Rising crime rates, increasing terrorist attacks and ongoing economic uncertainty are driving the demand for more efficient and effective integrated security systems. While there are a number of technologies contributing to this trend, the video surveillance industry is leading the charge.
A new report by MarketsandMarkets highlighted this phenomenon, noting that network cameras and video analytics are thriving at a faster rate than the overall video surveillance industry. In fact, the market for network cameras is forecast to expand at a compound annual growth rate of more than 19 percent from 2012 to 2017, eventually generating roughly $4.5 billion in revenue in 2017, up from only $1.85 billion in 2012.
The global market for network devices is evenly distributed around the world and is being driven by multiple factors, including the demand for high resolution surveillance cameras, the news source reported. The industry is also being pushed by the promise to implement solutions with a reduced total cost of ownership, which is being boosted by a growing number of government investments, and increasing demand in non security-related applications.
On the other side of that coin, however, the market for network cameras is being impacted by a lack of data privacy and high bandwidth requirements, MarketsandMarkets reported. As a result, more manufacturers are embedding offerings with advanced analytic solutions to gain an advantage over rival vendors.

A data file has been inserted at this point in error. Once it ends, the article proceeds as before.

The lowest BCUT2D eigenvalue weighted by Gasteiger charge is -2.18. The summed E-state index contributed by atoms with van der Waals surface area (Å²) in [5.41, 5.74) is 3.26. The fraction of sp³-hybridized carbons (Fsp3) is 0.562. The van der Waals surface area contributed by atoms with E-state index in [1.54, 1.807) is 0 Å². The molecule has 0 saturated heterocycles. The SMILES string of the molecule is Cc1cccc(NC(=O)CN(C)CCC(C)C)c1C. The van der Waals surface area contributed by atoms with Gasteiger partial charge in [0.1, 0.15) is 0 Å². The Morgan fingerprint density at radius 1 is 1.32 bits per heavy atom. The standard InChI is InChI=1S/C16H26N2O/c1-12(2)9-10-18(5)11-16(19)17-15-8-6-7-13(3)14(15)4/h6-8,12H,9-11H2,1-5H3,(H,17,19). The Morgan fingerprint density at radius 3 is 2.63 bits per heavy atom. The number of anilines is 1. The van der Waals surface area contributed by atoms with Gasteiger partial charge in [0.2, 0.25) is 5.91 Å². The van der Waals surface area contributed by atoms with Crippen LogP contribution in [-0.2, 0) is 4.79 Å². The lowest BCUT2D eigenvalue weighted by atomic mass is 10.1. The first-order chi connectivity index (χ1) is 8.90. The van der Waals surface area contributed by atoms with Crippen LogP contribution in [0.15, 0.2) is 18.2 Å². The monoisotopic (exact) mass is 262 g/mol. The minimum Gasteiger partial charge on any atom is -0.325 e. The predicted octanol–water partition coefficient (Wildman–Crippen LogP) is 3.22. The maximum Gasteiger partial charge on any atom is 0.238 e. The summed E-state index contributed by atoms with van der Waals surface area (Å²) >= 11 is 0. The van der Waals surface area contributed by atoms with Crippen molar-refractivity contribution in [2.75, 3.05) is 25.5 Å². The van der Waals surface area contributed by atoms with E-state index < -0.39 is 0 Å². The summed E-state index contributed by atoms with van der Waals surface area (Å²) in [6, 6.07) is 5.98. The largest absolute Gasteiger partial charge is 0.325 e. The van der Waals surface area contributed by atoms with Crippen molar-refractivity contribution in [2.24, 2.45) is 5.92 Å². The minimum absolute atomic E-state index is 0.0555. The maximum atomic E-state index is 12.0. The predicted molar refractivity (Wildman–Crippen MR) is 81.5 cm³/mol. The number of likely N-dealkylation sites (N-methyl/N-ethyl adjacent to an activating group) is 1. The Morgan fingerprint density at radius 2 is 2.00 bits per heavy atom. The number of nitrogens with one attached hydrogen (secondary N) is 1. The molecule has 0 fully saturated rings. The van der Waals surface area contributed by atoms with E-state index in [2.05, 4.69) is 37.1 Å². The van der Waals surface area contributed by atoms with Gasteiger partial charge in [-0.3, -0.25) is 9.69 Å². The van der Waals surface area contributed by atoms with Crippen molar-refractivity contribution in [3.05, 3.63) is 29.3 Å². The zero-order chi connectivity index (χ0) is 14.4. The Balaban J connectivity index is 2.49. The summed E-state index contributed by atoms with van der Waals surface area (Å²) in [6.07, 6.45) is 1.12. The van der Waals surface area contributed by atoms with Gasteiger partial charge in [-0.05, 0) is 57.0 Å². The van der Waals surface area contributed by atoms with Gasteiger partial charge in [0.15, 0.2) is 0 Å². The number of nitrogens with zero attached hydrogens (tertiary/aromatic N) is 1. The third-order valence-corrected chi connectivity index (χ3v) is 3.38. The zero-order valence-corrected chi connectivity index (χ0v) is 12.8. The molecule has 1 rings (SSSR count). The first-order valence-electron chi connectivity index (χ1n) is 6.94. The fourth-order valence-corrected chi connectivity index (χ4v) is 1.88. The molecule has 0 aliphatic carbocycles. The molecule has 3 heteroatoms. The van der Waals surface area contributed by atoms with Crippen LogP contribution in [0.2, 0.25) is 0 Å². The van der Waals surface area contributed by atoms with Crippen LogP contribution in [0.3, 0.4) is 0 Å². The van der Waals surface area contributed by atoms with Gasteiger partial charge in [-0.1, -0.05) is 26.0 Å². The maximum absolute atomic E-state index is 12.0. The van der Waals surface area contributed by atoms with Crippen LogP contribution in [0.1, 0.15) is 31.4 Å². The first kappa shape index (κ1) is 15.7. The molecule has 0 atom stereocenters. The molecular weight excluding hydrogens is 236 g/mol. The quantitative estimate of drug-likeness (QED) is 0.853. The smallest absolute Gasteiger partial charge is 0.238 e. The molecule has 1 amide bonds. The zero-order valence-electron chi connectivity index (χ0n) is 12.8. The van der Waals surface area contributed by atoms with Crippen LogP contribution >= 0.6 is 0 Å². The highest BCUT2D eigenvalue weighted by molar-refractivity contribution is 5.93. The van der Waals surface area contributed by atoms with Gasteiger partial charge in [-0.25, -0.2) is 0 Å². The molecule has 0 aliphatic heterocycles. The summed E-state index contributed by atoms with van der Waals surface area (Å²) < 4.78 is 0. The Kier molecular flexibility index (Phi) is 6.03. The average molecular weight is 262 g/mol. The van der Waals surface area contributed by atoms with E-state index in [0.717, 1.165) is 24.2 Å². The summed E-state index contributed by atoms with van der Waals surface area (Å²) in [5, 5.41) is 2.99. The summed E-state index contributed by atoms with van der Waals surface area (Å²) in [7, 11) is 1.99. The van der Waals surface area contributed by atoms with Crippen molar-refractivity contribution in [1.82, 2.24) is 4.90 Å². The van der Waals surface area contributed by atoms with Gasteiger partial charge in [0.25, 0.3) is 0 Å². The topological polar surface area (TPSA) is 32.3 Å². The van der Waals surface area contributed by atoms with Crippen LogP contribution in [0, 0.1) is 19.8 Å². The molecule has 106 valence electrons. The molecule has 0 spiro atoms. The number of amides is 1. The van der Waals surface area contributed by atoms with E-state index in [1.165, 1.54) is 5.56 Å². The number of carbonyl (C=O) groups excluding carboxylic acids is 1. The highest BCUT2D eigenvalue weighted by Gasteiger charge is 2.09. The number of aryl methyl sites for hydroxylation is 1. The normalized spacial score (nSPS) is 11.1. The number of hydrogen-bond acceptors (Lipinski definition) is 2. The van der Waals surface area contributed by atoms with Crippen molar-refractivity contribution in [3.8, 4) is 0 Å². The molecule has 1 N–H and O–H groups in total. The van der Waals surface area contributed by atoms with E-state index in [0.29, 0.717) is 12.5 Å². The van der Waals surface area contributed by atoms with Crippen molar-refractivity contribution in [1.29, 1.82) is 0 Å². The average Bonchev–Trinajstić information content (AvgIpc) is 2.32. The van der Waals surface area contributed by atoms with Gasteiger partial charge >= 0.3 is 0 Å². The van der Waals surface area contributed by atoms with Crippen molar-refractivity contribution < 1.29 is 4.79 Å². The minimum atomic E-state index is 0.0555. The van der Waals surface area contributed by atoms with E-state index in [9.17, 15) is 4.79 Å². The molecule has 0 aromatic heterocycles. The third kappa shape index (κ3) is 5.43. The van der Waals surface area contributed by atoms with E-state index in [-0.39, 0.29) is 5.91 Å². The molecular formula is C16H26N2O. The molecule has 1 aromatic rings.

Video analytics on the rise
MarketsandMarkets forecast the global market for video surveillance analytics to expand at a CAGR of more than 38 percent through 2017. While the industry is expected to generate roughly $250 million in revenue by the end of this year, it is estimated to reach more than $1.2 billion in revenue by 2017.
A separate report by IMS Research noted that chargeable video analytics will become more popular as organizations and consumers leverage advanced surveillance cameras. This will not be without challenges for manufacturers, however, as many vendors will not charge additional expenses for the use of such tools for fear of losing customers.
"This is because only a small proportion of cameras are actually monitored. Most record the video and only view an event after it has occurred," said Jon Cropley of IMS Research. "Furthermore, many applications are quite niche. The majority of customers would therefore be paying for a feature that they would not use."
As the physical security market continues to experience growth from the persistence of real-life threats, network surveillance cameras and video analytics will be leveraged more frequently.